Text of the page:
Meanwhile, the daughter, a lass of sixteen, sat stark-naked before us, sucking at a milk-pot, on which the father kept her at work by holding a rod in his hand, for as fattening is the first duty of fashionable female life, it must be duly enforced by the rod if necessary.  I got up a bit of flirtation with missy, and induced her to rise and shake hands with me. Her features were lovely, but her body was as round as a ball.

The Following From: Baker, Samuel W. – The Albert N’yanza, Great Basin of the Nile, and Explorations of the Nile Sources, 1865

The court of Kamrasi (Northern Uganda)

… The young girls of thirteen and fourteen that are the wives of the king are not appreciated unless extremely fat–they are subjected to a regular system of fattening in order to increase their charms; thus at an early age they are compelled to drink daily about a gallon of curded milk, the swallowing of which is frequently enforced by the whip; the result is extreme obesity.

… We asked for some butter, but could get none, as all the milk in the palace was consumed by the wives and children, drinking all day long, to make themselves immovably fat.

… Kidgwiga told us to-day that king Kamrasi’s sisters are not allowed to wed; they live and die virgins in his palace.  Their only occupation in life consisted of drinking milk, of which each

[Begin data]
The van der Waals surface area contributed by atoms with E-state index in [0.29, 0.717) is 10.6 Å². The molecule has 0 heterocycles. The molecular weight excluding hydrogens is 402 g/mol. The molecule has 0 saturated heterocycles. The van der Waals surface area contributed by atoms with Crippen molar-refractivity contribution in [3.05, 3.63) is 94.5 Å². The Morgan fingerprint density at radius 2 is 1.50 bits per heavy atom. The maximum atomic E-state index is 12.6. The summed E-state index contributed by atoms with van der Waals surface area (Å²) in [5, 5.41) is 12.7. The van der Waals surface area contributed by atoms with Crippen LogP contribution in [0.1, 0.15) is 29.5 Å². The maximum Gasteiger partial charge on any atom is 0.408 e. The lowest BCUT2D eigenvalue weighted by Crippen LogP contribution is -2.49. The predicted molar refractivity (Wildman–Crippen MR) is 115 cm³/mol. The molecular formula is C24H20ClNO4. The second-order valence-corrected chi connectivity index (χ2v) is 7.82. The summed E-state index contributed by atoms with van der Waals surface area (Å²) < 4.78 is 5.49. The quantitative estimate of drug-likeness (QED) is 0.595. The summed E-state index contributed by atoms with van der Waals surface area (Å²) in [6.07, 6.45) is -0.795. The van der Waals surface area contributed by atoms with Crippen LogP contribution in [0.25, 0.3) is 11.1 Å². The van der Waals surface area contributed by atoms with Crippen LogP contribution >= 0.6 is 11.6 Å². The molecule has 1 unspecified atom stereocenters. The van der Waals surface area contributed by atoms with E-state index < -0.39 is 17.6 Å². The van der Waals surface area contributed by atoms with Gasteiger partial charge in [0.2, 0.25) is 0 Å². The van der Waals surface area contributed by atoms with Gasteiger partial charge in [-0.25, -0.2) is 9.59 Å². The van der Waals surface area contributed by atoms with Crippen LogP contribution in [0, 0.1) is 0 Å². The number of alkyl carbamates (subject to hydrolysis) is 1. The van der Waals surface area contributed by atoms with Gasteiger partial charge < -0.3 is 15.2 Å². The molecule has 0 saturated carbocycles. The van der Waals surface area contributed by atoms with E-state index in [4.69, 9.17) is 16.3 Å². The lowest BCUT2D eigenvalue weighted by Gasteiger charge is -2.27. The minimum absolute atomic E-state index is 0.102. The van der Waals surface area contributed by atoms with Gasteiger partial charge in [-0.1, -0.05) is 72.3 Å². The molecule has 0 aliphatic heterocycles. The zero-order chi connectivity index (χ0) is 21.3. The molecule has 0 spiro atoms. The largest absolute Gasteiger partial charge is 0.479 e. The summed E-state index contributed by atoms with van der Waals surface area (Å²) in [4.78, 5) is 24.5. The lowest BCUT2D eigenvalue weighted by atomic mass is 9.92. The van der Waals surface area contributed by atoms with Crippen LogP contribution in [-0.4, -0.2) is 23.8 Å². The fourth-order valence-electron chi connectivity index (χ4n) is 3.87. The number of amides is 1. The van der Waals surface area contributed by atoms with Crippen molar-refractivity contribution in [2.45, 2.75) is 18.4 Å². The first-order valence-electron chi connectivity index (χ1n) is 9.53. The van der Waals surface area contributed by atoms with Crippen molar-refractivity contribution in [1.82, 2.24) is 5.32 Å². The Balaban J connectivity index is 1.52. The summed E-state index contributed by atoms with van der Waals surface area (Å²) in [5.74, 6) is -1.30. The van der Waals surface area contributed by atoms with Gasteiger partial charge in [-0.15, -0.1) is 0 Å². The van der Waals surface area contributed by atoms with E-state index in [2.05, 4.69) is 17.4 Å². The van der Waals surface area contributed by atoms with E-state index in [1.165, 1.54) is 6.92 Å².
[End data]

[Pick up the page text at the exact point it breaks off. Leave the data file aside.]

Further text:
one consumes the produce daily of from ten to twenty cows, and hence they become so inordinately fat that they cannot walk.

Should they wish to see a relative, or go outside the hut for any purpose, it requires eight men to lift any of them on a litter.

So how are we to interpret the following picture – I mean, the folks in Uganda in the 19th Century had their own reasons for fattening up the women.  What social or cultural reasons do ‘we’ have for the following – or even reasons that are ‘deep-structural’?

An obese man in economy class. Source: unknownBy total contrast (with both Uganda and the States), throughout over 3000 years of history women (and men) in ancient Egypt were to be thin.  How ‘real’ this was is not clear.

Senedjem and Wife preparing fields in the afterlife – New Kingdom.

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About diana buja

A recent group photo at a training course for veterinarians and vet technicians here in Burundi. I discuss in French with some Kirundi and have also a Kirundi translator to help with technical aspects ... Blog entries throughout this site are about Africa, as well as about the Middle East and life in general - reflecting over 35 years of work and research in Africa and the Middle East – Come and join me!
This entry was posted in Africa-General, Colonialism, Explorers & exploration, Food, Health, Social Life. Bookmark the permalink.

2 Responses to Obesity: A Sign of Wealth in 19th Century Africa & Now

  1. Pingback: Obesity: A Sign of Wealth in 19th Century Africa | DIANABUJA'S BLOG: Africa, The Middle East, Agriculture, History and Culture

  2. Pingback: A Taste of 2012 – Top Posts Favor Colonial Era; Food; Ancient Egypt | DIANABUJA'S BLOG: Africa, the Middle East, Agriculture, History & Culture